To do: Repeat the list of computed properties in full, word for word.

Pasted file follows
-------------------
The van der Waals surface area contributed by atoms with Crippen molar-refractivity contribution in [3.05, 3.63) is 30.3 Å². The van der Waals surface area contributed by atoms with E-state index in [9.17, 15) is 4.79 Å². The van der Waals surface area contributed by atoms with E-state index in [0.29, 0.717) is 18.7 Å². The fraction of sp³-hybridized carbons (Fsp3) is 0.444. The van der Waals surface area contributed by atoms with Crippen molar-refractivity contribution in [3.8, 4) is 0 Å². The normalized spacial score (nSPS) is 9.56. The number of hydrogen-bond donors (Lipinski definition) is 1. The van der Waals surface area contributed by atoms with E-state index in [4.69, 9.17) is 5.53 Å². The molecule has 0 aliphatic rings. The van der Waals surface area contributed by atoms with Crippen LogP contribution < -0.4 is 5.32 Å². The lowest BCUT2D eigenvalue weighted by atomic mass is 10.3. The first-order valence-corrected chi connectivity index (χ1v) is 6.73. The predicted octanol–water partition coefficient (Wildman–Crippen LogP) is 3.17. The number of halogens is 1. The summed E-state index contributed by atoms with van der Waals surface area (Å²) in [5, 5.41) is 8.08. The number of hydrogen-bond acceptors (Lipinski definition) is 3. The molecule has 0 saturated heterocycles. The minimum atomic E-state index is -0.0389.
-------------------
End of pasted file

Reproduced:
The van der Waals surface area contributed by atoms with Crippen molar-refractivity contribution in [3.05, 3.63) is 30.3 Å². The van der Waals surface area contributed by atoms with E-state index in [9.17, 15) is 4.79 Å². The van der Waals surface area contributed by atoms with E-state index in [0.29, 0.717) is 18.7 Å². The fraction of sp³-hybridized carbons (Fsp3) is 0.444. The van der Waals surface area contributed by atoms with Crippen molar-refractivity contribution in [3.8, 4) is 0 Å². The normalized spacial score (nSPS) is 9.56. The number of hydrogen-bond donors (Lipinski definition) is 1. The van der Waals surface area contributed by atoms with E-state index in [4.69, 9.17) is 5.53 Å². The molecule has 0 aliphatic rings. The van der Waals surface area contributed by atoms with Crippen LogP contribution < -0.4 is 5.32 Å². The lowest BCUT2D eigenvalue weighted by atomic mass is 10.3. The first-order valence-corrected chi connectivity index (χ1v) is 6.73. The predicted octanol–water partition coefficient (Wildman–Crippen LogP) is 3.17. The number of halogens is 1. The summed E-state index contributed by atoms with van der Waals surface area (Å²) in [5, 5.41) is 8.08. The number of hydrogen-bond acceptors (Lipinski definition) is 3. The molecule has 0 saturated heterocycles. The minimum atomic E-state index is -0.0389.